"(The Muths) love the school very much, and they have a particularly close relationship with Father Andrew, and they wanted to do something to honor him as well," Fuhrer said. "They decided they wanted the distribution this year to go toward renaming the school."

The official portion of the process to change the name is largely complete. There were some official channels to go through, but the process went smoothly, said Robin Cahoy, principal of John Paul II Elementary.

"We went through the diocese and the bishop, of course. The education committee discussed it, and then it went to the bishop, and he approved it right away. Honestly, it was a very quick process. Now it's just changing everything. Changing the signage, changing the letterhead. The logo," Cahoy said.

Officials are making arrangements to change the signage that adorns the school, and preparations have been made for new letterhead, although current stock will be used until it's gone so it doesn't go to waste. New T-shirts have been made, and school booster yard signs printed and put up at the start of the school year already have the new name.

It's an exciting time, but it will probably take some getting used to.

"Even when you answer the phone, it's really tough to remember that, because you want to make sure you are being the first ones to make that effort," Cahoy said.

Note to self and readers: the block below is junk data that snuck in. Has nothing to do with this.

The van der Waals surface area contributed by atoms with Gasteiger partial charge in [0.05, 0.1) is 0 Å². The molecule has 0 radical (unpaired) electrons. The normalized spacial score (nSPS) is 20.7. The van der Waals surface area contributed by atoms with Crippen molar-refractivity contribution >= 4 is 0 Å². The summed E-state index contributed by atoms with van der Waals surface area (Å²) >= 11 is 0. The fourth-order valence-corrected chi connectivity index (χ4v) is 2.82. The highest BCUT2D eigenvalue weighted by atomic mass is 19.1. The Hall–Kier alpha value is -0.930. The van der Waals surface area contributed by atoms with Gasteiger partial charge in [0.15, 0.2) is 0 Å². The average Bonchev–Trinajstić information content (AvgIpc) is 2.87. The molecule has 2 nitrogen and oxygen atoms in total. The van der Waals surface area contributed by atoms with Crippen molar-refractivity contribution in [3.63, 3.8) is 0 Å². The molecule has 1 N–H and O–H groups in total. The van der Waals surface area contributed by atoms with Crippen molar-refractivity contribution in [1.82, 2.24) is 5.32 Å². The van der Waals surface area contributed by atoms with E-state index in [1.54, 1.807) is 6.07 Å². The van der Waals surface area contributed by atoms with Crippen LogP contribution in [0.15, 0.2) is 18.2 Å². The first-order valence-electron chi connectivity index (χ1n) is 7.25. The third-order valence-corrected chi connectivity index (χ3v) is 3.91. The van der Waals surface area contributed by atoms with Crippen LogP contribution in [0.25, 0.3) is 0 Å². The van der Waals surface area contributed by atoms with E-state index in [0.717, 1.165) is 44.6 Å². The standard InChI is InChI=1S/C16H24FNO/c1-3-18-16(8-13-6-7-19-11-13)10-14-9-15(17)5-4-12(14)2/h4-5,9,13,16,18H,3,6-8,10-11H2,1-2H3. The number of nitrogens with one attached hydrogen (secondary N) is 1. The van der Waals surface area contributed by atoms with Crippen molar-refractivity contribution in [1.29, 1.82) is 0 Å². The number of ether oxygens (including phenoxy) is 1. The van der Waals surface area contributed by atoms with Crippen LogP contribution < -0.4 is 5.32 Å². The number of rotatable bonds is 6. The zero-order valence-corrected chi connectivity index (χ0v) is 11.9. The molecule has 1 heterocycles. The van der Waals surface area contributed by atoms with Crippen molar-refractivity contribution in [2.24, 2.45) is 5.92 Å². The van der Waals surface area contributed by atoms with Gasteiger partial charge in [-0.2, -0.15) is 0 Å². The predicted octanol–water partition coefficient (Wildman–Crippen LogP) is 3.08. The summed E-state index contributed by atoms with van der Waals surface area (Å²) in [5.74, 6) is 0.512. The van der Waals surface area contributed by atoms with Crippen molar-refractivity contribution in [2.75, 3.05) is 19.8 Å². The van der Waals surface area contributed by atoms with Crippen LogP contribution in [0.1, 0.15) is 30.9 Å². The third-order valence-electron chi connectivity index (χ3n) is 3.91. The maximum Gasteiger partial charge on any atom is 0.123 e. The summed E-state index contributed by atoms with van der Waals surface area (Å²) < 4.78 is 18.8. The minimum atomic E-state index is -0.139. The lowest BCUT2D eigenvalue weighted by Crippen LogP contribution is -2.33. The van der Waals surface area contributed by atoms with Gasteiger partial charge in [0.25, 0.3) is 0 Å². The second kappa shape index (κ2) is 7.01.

Teachers are sharing details about the change with their students in the classroom, and Cahoy expects more lessons and discussions on the name will take place around Oct. 22, which is designated as the feast day for St. John Paul II. An official announcement on the name change came Wednesday evening, Sept. 21 at the school's annual Fall Festival, which was to feature a catered meal, pumpkin painting and other activities.

The event is a chance for families associated with the school to mingle and enjoy each other's company, but the public in general is invited, said Renee LeBrun, development director for St. John Paul II Elementary School, as it is now being referred to by staffers. It will also serve as a chance to thank the Muth family for their contributions.

"It's great to have a celebration of our school where families can get together and enjoy each other's company, and it's open to all of the community," LeBrun said. "It will be a fun evening. Maybe a little chilly, but throw on a sweatshirt and a smile and come on it."

School officials will gradually add the "St." portion of the new name to signage and letterhead, and school staffers will eventually get used to saying "Saint John Paul II Elementary" when they answer the phones. The 129 pre-kindergarten through grade 6 students will also have to get used to the name.

But one thing that is expected to remain the same is the school's dedication to education and connecting their students strongly to their faith. Like the events at the Fall Festival Wednesday, they're always willing to welcome new students and families to the school, Fuhrer said.

"New families are always welcome. All are welcome," Fuhrer said.